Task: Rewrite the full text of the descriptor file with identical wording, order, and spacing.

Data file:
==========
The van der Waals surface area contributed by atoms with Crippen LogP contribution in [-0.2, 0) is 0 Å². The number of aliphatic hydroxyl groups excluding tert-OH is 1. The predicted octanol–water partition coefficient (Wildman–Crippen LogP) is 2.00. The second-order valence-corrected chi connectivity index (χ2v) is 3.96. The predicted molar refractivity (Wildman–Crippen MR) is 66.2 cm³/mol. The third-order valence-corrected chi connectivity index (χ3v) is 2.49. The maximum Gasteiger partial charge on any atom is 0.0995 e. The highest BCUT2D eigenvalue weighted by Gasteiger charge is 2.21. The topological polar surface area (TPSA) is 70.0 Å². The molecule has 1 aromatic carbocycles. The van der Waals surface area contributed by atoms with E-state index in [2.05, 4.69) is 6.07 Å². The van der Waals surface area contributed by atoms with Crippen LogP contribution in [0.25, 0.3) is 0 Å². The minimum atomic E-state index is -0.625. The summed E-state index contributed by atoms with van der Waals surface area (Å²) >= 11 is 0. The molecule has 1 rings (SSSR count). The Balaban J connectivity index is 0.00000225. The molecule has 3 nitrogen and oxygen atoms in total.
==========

The van der Waals surface area contributed by atoms with Crippen LogP contribution in [-0.2, 0) is 0 Å². The number of aliphatic hydroxyl groups excluding tert-OH is 1. The predicted octanol–water partition coefficient (Wildman–Crippen LogP) is 2.00. The second-order valence-corrected chi connectivity index (χ2v) is 3.96. The predicted molar refractivity (Wildman–Crippen MR) is 66.2 cm³/mol. The third-order valence-corrected chi connectivity index (χ3v) is 2.49. The maximum Gasteiger partial charge on any atom is 0.0995 e. The highest BCUT2D eigenvalue weighted by Gasteiger charge is 2.21. The topological polar surface area (TPSA) is 70.0 Å². The molecule has 1 aromatic carbocycles. The van der Waals surface area contributed by atoms with E-state index in [2.05, 4.69) is 6.07 Å². The van der Waals surface area contributed by atoms with Crippen LogP contribution in [0.25, 0.3) is 0 Å². The minimum atomic E-state index is -0.625. The summed E-state index contributed by atoms with van der Waals surface area (Å²) >= 11 is 0. The molecule has 1 rings (SSSR count). The Balaban J connectivity index is 0.00000225. The molecule has 3 nitrogen and oxygen atoms in total.